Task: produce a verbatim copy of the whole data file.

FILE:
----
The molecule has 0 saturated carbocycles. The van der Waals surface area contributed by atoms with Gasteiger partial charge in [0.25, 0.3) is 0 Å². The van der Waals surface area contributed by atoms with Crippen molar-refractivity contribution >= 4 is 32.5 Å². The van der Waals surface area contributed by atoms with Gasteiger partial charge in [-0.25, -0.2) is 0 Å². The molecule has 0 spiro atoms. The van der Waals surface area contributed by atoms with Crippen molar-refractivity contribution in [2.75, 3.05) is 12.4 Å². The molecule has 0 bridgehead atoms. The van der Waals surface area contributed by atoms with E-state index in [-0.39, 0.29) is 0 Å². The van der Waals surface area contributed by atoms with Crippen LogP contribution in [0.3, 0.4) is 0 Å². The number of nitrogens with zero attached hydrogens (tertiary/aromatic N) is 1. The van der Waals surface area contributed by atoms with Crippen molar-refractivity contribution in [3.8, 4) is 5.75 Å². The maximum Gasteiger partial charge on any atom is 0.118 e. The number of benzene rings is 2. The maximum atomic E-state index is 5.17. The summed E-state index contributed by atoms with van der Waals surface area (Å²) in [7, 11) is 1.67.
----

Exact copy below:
The molecule has 0 saturated carbocycles. The van der Waals surface area contributed by atoms with Gasteiger partial charge in [0.25, 0.3) is 0 Å². The van der Waals surface area contributed by atoms with Crippen molar-refractivity contribution >= 4 is 32.5 Å². The van der Waals surface area contributed by atoms with Gasteiger partial charge in [-0.25, -0.2) is 0 Å². The molecule has 0 spiro atoms. The van der Waals surface area contributed by atoms with Crippen molar-refractivity contribution in [2.75, 3.05) is 12.4 Å². The molecule has 0 bridgehead atoms. The van der Waals surface area contributed by atoms with E-state index in [-0.39, 0.29) is 0 Å². The van der Waals surface area contributed by atoms with Crippen LogP contribution in [0.3, 0.4) is 0 Å². The number of nitrogens with zero attached hydrogens (tertiary/aromatic N) is 1. The van der Waals surface area contributed by atoms with Crippen molar-refractivity contribution in [3.8, 4) is 5.75 Å². The maximum Gasteiger partial charge on any atom is 0.118 e. The number of benzene rings is 2. The maximum atomic E-state index is 5.17. The summed E-state index contributed by atoms with van der Waals surface area (Å²) in [7, 11) is 1.67.